Lake Morning in Autumn
Before sunrise the stork was there
resting the pillow of his body
on stick legs growing from the water.
A flickering gust of pencil-slanted rain
swept over the chill autumn morning:
and he, too tired to arrange
His wind-buffeted plumage,
perched swaying a little
neck flattened, ruminative,
beak on chest, contemplative eye
filmy with star vistas and hollow
black migratory leagues, strangely,
ponderously alone and some weeks
early. The dawn struck and everything
sky, water, bird, reeds
was blood and gold. He sighed.
Stretching his wings he clubbed
The air; slowly, regally, so very tired,
aiming his beak carefully climbed
inclining to his invisible tunnel of sky,
his feet trailing a long, long time.
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Author biography and socio-political setting
Livingston was born in Malaysia in 1932, but moved with his family to South Africa at the age of 10. A marine biologist by training, he has produced several collections of poetry, starting with The Skull in the Mud (1960). He has also published poems in literary magazines overseas, and his poetry has attracted quite a wide audience. His volume of collected poems, A Ruthless Fidelity, published posthumously (after his death) in 2004, confirms the high regard in which his poems are held. He typically addresses the themes of nature (in an African setting) and man’s place in relation to the natural world. During the 1970s and 1980s he avoided writing poetry that was directly political, and insisted on rigour (strictness) and craftsmanship in poetry.
As the title suggests, the poem explores a particular natural scene, focusing on a stork. The bird is initially at rest, perhaps exhausted by its long migration from the northern hemisphere. It is alone; the first of its kind to arrive. It also seems to be thoughtful, perhaps reflecting on its long journey. Then, as dawn breaks, it climbs slowly into the sky resuming its long journey.
The colours of the dawn and the movements of the bird are vividly captured. There seems to be something dignified, almost regal (majestic) about this bird.
The poet’s intention
The poet (or the speaker in the poem) is giving a personal, impressionistic response to this bird. He is struck by its long, solitary journey, and as he looks at it he also attributes certain human qualities to it. The keynote of the poem is perhaps a sense of wonder.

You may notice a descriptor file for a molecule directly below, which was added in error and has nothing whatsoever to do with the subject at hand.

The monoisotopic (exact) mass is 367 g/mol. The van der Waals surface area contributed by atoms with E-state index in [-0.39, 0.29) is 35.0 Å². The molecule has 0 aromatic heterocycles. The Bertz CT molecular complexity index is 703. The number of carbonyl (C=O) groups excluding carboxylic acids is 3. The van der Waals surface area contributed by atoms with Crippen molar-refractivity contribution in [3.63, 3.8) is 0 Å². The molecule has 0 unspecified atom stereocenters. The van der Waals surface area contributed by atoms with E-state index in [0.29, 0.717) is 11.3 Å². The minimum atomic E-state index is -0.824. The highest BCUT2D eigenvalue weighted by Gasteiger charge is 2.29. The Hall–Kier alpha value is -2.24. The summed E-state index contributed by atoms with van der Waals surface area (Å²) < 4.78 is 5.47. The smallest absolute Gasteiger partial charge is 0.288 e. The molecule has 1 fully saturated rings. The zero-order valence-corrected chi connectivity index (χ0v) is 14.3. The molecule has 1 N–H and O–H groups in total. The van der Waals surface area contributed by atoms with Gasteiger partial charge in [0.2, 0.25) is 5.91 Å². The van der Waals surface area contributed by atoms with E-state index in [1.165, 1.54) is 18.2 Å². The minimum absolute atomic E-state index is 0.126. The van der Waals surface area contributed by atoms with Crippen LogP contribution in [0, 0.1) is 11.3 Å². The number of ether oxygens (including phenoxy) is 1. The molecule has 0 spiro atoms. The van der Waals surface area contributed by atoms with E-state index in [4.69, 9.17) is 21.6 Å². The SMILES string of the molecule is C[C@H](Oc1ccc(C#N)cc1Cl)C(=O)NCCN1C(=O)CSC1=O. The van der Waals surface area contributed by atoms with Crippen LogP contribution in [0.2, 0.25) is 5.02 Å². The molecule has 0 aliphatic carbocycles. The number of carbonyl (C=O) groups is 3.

It would be hard for a student of poetry to not find a similarity of mood and message between "Lake Morning in Autumn" and Robert Frost's beloved poem "Stopping by Woods on a Snowy Evening." Although Livingston's poem is overtly a nature poem about a stork, he didn't name the poem for the stork. His title, "Lake Morning in Autumn," draws a parallel, by contrast, with Frost's poem. Frost's poem happens in the evening; this...
It would be hard for a student of poetry to not find a similarity of mood and message between "Lake Morning in Autumn" and Robert Frost's beloved poem "Stopping by Woods on a Snowy Evening." Although Livingston's poem is overtly a nature poem about a stork, he didn't name the poem for the stork. His title, "Lake Morning in Autumn," draws a parallel, by contrast, with Frost's poem. Frost's poem happens in the evening; this poem occurs at sunrise. Frost's poem takes place in a woods overlooking a frozen lake; this poem takes place on a lake. Frost's poem is set in winter, with "easy wind and downy flake" in the air; this poem is set in autumn, with "pencil-slanted rain."
Despite these contrasts, the isolation, exhaustion, and determination of the protagonists--man and stork--unite the two works. The stork is on a lonesome journey, separated from his fellows, and stops to rest, "ponderously alone and some weeks early." He is utterly exhausted, so much so that he doesn't care about his own appearance, "too tired to arrange his wind-buffeted plumage." Despite his loneliness, despite his tiredness, he sighs and mounts slowly to the sky to resume his journey toward his distant destination, just as the man in Frost's poem continues on with "miles to go before I sleep."
As in "Stopping by Woods on a Snowy Evening," the overriding message one gets from this poem is of the internal motivation that drives one onward, despite one's personal discomfort. People, like birds, have the ability to press on toward a goal that is greater than their momentary desires. Whether that goal involves "promises to keep" or represents some other internal compunction, it allows people to push through loneliness and fatigue to achieve success. In this poem, the subtle message transcends the surface meaning. It calls us to heed the inner drive that compels us toward our ultimate destination, even when we are alone and exhausted.